And for the gay liberation movement, in discredited researcher Paul Cameron’s paper Child Molestation and Homosexuality, he stated that gay men were more likely to commit child molestation than straight men. His discredited report suggested 1-3 percent of adults who practice homosexuality account for between a fifth and a third of all child molestation – the argument implied gay men as a class of people can’t be trusted with children in public restrooms.
For gays and lesbians in the LGBT civil rights movement, in arguments against repeal of Don’t Ask, Don’t Tell put forward by the socially conservative Center For Military Readiness included ones that gays and lesbians would engage in leering at other males and females in latrines, showers, barracks and ships’ berthing spaces. Their spokeswoman, Elaine Donnelly, stated at a 2008 House Armed Services personnel subcommittee hearing that lesbians would take pictures of people in the shower, that there are “inappropriate passive/aggressive actions common in the homosexual community” that are incompatible with LGB military service. She warned of the prospects of “forcible sodomy” and “exotic forms of sexual expression,” and cited a case of “a group of black lesbians who decided to gang-assault” a fellow soldier.
In 1993, Commander James Pledger, a former commanding officer of the destroyer U.S.S. Arthur W. Radford stated, “[My crew is] repulsed by the prospect of having to shower in view of homosexual shipmates, as well as sleep no more than two feet from homosexuals.”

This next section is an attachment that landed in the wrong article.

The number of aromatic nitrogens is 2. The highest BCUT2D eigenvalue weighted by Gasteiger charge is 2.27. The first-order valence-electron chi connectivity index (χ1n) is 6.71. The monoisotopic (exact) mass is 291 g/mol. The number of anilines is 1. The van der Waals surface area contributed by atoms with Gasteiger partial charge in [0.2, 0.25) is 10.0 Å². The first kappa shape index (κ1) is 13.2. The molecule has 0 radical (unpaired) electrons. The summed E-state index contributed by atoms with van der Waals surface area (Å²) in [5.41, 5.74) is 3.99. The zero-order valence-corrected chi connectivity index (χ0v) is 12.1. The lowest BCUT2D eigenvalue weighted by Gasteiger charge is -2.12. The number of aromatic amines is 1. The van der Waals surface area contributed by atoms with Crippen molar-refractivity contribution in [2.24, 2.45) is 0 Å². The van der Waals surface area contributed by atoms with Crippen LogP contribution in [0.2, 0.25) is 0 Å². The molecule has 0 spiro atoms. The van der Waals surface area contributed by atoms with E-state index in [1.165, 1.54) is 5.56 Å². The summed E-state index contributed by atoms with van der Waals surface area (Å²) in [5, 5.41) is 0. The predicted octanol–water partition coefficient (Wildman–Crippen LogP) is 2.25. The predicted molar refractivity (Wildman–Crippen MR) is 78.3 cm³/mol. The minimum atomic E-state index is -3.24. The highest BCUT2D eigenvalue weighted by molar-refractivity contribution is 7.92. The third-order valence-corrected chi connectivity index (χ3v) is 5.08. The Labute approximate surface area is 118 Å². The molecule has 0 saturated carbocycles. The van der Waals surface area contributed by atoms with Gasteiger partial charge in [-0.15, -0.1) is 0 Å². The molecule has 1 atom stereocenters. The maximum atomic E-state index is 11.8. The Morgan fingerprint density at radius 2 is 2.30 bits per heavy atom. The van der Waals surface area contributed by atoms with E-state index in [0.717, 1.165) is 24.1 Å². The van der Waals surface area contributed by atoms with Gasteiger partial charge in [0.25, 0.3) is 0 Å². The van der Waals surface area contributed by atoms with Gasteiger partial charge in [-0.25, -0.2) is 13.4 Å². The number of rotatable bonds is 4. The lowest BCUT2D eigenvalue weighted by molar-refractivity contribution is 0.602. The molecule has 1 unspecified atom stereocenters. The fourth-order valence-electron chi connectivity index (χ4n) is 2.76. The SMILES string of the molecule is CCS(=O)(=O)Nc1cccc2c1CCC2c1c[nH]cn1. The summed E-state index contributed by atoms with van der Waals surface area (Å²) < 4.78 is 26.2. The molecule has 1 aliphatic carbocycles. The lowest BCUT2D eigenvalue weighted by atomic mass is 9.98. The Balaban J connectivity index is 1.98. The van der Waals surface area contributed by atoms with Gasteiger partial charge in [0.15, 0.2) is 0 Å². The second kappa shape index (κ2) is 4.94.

Should we not then expect that bathrooms, locker rooms and showers to come up when discussing trans civil rights?
As the trans subcommunity of the LGBT community looks toward a possible referendum of the School Success and Opportunity Act (AB 1266), we know we’re going to hear “bathroom bill” arguments against trans primary and secondary school students who are going to engage in predatory behavior. The tale of a female transgender student at a Colorado high school engaging in “harassment” of cisgender girls in school bathrooms is being spread by Matt McReynolds and Brad Dacus of the Pacific Law Institute (PJI). “This is a nightmare scenario for the teenage girls – some of them freshmen – and their parents at this school,” stated PJI staff attorney McReynolds in an early October press release. “This is exactly the kind of horror story we have been warning would accompany the push for radical transgender rights in schools, and it is the type of situation that LGBT activists have been insisting would not happen.”
And apparently this type of situation didn’t actually happen at that Colorado High School, as Cristan Williams at The Transadvocate has documented. But on one level it doesn’t matter that the story PJI and other social conservatives peddled is untrue. The painting of trans youth as bathroom predators – in the same way that men in “unisex bathrooms,” African American men in general (to include all public facilities in many states and localities), and gays and lesbians in barracks, showers and locker rooms – should be expected.
In civil rights movements, bathrooms and locker rooms are always part of the story for oppression of minority populations before they acquire ordinary equality under the law.